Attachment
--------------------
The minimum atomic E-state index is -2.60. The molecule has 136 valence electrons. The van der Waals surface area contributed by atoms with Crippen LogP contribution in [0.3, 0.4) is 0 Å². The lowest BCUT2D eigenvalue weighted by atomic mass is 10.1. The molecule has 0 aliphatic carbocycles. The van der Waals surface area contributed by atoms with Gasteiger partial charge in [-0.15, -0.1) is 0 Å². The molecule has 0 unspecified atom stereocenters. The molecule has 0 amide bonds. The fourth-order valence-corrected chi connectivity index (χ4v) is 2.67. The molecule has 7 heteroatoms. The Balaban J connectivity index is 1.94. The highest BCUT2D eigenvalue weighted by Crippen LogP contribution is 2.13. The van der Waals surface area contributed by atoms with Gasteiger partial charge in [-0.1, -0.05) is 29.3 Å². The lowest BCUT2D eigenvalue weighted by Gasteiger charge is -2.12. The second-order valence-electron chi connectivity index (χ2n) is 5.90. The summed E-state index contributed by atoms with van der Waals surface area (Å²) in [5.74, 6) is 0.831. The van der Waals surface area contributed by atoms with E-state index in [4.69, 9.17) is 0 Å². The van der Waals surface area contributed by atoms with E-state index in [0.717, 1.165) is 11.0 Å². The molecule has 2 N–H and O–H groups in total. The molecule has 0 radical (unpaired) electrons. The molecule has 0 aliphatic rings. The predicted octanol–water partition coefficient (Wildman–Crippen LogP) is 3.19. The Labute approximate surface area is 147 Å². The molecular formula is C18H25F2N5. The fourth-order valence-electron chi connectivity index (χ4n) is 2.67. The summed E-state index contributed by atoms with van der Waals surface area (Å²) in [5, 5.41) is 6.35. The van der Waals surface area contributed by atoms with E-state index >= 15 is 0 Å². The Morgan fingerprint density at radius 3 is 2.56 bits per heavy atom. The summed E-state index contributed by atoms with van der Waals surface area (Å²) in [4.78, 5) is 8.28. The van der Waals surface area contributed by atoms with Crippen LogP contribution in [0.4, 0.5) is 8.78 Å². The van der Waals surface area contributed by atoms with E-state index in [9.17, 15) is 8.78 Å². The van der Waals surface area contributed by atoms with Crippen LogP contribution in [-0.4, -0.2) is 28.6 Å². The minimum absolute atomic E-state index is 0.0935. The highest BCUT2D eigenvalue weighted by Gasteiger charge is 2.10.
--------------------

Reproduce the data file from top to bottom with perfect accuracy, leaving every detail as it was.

The minimum atomic E-state index is -2.60. The molecule has 136 valence electrons. The van der Waals surface area contributed by atoms with Crippen LogP contribution in [0.3, 0.4) is 0 Å². The lowest BCUT2D eigenvalue weighted by atomic mass is 10.1. The molecule has 0 aliphatic carbocycles. The van der Waals surface area contributed by atoms with Gasteiger partial charge in [-0.15, -0.1) is 0 Å². The molecule has 0 unspecified atom stereocenters. The molecule has 0 amide bonds. The fourth-order valence-corrected chi connectivity index (χ4v) is 2.67. The molecule has 7 heteroatoms. The Balaban J connectivity index is 1.94. The highest BCUT2D eigenvalue weighted by Crippen LogP contribution is 2.13. The van der Waals surface area contributed by atoms with Gasteiger partial charge in [-0.1, -0.05) is 29.3 Å². The lowest BCUT2D eigenvalue weighted by Gasteiger charge is -2.12. The second-order valence-electron chi connectivity index (χ2n) is 5.90. The summed E-state index contributed by atoms with van der Waals surface area (Å²) in [5.74, 6) is 0.831. The van der Waals surface area contributed by atoms with E-state index in [4.69, 9.17) is 0 Å². The van der Waals surface area contributed by atoms with E-state index in [0.717, 1.165) is 11.0 Å². The molecule has 2 N–H and O–H groups in total. The molecule has 0 radical (unpaired) electrons. The molecule has 0 aliphatic rings. The predicted octanol–water partition coefficient (Wildman–Crippen LogP) is 3.19. The Labute approximate surface area is 147 Å². The molecular formula is C18H25F2N5. The fourth-order valence-electron chi connectivity index (χ4n) is 2.67. The summed E-state index contributed by atoms with van der Waals surface area (Å²) in [5, 5.41) is 6.35. The van der Waals surface area contributed by atoms with E-state index >= 15 is 0 Å². The Morgan fingerprint density at radius 3 is 2.56 bits per heavy atom. The summed E-state index contributed by atoms with van der Waals surface area (Å²) in [4.78, 5) is 8.28. The van der Waals surface area contributed by atoms with Crippen LogP contribution in [0.4, 0.5) is 8.78 Å². The van der Waals surface area contributed by atoms with E-state index in [9.17, 15) is 8.78 Å². The van der Waals surface area contributed by atoms with Crippen LogP contribution in [-0.4, -0.2) is 28.6 Å². The minimum absolute atomic E-state index is 0.0935. The highest BCUT2D eigenvalue weighted by Gasteiger charge is 2.10.